Current approach to meningiomas of the medial sphenoid wing and the cavernous sinus
Correspondence Address: Source of Support: None, Conflict of Interest: None DOI: 10.4103/0028-3886.227292
Source of Support: None, Conflict of Interest: None
Since their initial description and classification by Harvey Cushing, meningiomas of the sphenoid wing have undergone further classifications based on the advances in imaging. Their treatment has also evolved considerably due to improved imaging techniques; embolization when safely feasible; the utilization of skull base approaches, particularly, orbital and orbito- zygomatic osteotomy, anterior clinoidectomy, and optic nerve decompression; improved techniques of vascular dissection under the microscope; improved methods of tumor removal including advances in micro-instruments, ultrasonic aspirators and lasers; bypass techniques to overcome the severe encasement of the carotid artery or its symptomatic occlusion; skull base repair techniques; and finally, the utilization of radiosurgery and fractionated radiotherapy.
Complete tumor resection with minimal deficits remains the goal of treatment in the majority of cases, with the best prospect of long-term, recurrence-free tumor control or cure. However, with regard to tumors involving the cavernous sinus, especially the ones that encase the internal carotid artery (ICA), or the ones that present with minimal symptoms, continued observation with periodic imaging, or radiosurgery, is mostly used. There are, however, tumors which defy these attempts at tumor control, with continued growth and symptoms. In such patients, a more radical tumor resection is warranted.
Sphenoid Wing Meningiomas
The classification of these tumors as shown below is most practical:
The senior author prefers a fronto- temporal craniotomy with a full orbitotomy, or a posterolateral orbitotomy, for these tumors. Depending on the extent of hyperostosis, the optic canal may be decompressed extradurally and intradurally. Anterior clinoidectomy is also done in a similar fashion, extra and/or intradurally. One must actively look for extensions of the sphenoid sinus around the optic nerve, and in particular, through the optic strut. If found, the opening should be closed with muscle and fascia to avoid a subsequent cerebrospinal fluid (CSF) leakage. Once the dura is opened, the Sylvian fissure is opened initially to identify the MCA, which is traced back through the tumor along the ICA. The optic nerve dural sheath must be opened to decompress it completely. The tumor is then debulked progressively and disconnected from its dural base. Removal of the lateral wall of the CS, and the decompression of cranial Nerves IIIrd, IVth and Vth is done at the end of tumor removal. Reconstruction is usually performed with a dural graft (water–tight closure is usually not possible), and adequate bony repair, compensating for any loss of bone, to prevent a functional and cosmetic deformity.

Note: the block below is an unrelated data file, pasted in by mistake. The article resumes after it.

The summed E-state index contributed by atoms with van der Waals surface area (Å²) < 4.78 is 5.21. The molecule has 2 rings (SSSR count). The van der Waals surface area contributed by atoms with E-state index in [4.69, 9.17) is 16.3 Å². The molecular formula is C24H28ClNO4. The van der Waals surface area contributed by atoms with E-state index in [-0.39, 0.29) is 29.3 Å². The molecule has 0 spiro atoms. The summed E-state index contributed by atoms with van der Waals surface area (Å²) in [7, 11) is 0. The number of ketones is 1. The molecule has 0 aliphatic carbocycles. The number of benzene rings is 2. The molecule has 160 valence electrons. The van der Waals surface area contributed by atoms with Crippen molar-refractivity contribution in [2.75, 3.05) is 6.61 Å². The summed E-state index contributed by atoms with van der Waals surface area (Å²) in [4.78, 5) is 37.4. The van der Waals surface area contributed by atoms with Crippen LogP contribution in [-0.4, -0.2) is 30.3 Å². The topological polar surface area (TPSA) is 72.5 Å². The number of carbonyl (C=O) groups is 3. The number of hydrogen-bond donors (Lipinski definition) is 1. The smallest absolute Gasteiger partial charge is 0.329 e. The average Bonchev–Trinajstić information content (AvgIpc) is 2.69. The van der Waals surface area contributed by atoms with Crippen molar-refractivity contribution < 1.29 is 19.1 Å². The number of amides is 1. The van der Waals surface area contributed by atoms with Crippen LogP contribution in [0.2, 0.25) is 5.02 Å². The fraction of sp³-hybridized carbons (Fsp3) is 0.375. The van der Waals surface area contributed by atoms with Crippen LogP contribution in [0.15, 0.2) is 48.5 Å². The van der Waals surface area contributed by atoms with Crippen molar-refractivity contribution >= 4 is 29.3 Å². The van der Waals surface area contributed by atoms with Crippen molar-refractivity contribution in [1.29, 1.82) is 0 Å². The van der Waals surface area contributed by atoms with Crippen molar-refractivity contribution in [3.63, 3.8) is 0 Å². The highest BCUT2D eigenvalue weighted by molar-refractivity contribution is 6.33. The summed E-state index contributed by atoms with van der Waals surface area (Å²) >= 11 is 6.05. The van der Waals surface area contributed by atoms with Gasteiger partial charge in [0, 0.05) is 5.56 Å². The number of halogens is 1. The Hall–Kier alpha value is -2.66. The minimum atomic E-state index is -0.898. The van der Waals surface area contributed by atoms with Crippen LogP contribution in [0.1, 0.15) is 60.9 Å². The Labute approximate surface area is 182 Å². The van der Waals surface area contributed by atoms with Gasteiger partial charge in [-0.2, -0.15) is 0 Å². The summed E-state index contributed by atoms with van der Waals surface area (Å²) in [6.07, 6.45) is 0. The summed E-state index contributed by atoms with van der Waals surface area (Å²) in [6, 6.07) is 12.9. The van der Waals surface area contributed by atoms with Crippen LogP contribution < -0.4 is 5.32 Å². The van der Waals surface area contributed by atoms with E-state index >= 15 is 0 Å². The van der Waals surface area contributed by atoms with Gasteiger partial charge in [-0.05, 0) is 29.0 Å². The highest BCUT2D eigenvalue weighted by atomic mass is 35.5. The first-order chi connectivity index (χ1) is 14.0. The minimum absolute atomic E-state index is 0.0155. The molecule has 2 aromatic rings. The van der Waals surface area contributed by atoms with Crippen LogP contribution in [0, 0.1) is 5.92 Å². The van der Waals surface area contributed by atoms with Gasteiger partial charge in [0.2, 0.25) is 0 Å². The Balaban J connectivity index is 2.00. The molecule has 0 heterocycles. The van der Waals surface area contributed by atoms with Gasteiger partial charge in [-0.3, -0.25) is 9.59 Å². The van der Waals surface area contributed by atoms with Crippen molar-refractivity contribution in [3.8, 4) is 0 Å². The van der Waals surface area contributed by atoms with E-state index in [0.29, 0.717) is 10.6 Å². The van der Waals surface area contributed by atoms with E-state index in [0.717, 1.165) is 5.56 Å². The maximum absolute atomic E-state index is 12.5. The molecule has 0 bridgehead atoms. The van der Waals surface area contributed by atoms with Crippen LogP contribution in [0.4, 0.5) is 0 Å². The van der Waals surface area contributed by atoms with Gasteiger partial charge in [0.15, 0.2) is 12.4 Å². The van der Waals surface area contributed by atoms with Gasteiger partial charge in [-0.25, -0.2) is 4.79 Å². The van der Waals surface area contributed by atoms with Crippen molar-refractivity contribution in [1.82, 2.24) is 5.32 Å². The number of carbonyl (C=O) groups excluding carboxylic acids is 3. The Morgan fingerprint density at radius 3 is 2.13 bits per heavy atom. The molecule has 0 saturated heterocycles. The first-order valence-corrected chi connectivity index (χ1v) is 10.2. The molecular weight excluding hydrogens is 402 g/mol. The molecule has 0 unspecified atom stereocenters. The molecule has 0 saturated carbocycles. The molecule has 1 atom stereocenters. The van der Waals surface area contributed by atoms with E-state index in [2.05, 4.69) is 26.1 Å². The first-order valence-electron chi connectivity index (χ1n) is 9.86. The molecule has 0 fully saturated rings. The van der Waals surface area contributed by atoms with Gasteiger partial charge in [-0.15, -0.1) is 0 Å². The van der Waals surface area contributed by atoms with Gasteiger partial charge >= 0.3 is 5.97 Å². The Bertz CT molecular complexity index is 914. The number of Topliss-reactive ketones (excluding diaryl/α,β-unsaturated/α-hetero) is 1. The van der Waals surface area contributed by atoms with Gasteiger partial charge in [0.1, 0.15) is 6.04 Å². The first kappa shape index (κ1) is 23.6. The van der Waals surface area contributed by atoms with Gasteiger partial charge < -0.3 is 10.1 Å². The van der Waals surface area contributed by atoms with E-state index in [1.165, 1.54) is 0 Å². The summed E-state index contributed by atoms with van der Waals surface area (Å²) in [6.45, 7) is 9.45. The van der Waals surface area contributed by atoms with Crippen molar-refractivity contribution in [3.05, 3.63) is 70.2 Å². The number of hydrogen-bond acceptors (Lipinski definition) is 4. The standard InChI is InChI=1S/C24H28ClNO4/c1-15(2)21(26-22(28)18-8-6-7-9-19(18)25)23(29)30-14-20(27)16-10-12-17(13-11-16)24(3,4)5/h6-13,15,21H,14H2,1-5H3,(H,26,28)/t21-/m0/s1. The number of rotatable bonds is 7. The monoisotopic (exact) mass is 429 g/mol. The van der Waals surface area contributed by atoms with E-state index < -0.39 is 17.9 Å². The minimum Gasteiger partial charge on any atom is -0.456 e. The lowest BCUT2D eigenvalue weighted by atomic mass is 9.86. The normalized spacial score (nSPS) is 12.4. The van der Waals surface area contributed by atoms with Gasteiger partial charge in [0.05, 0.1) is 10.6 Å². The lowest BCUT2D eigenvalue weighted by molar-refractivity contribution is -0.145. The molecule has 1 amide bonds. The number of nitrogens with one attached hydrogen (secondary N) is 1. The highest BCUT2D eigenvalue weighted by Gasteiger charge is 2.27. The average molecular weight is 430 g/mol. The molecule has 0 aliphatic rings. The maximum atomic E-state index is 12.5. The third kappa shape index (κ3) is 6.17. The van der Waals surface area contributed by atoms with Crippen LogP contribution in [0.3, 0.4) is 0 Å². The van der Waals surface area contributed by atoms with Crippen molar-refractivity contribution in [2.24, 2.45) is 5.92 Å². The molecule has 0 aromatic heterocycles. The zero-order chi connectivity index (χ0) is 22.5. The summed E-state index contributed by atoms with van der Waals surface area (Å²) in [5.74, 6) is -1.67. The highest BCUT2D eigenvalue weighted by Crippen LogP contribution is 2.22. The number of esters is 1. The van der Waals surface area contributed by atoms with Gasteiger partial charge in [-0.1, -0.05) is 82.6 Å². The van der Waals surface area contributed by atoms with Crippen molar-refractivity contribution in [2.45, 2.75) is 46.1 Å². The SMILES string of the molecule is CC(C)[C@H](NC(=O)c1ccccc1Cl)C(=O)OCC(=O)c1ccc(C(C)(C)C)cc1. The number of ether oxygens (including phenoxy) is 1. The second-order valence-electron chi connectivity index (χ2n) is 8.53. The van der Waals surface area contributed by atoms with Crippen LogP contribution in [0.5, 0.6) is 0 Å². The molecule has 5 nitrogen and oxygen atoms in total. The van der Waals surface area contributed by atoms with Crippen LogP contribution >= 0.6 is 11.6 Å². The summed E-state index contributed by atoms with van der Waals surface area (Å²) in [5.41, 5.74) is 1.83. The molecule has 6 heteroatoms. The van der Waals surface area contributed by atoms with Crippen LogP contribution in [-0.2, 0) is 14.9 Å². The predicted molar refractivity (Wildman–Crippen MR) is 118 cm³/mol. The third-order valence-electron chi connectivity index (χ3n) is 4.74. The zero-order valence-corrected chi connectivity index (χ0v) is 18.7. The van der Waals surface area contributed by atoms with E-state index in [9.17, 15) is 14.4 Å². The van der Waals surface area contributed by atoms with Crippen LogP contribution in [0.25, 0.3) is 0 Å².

As the majority of this tumor is subdural, there is an arachnoidal plane between it and the arteries and nerves in most places, making their dissection possible (Case 1). In recurrent cases, however, the tumor may be adherent to or invading the arteries, making a bypass necessary for safe resection.
In rare cases, the brain may be invaded causing significant brain edema. Such patients may harbor more aggressive tumors. Sometimes, it is necessary to leave the bone flap in the bone bank, until the brain swelling subsides (Case 2).
Cavernous Sinus Meningiomas
The treatment of meningiomas involving the cavernous sinus (CS) has improved markedly due to anatomical knowledge of the structures in and around the CS, and advances in surgical techniques. However, the surgical approach to meningiomas in this space has evolved in the last ten years due to the favorable results of radiosurgery for small lesions in this area.
Meningiomas of the CS can be classified in three different ways: based on the site of origin of the tumor, virgin or recurrent, and the degree of encasement of the intracavernous ICA.
a) Virgin tumor arising primarily within the CS
b) Virgin tumor mainly based elsewhere but secondarily involving the CS (for example, from the petroclival area).
2) Meningioma recurrent after prior therapy such as microsurgery, or radiotherapy
3) Sekhar – Hirsch Classification:
Surgical Plan for Virgin Tumors
When surgical excision is chosen, the goals of surgery are to: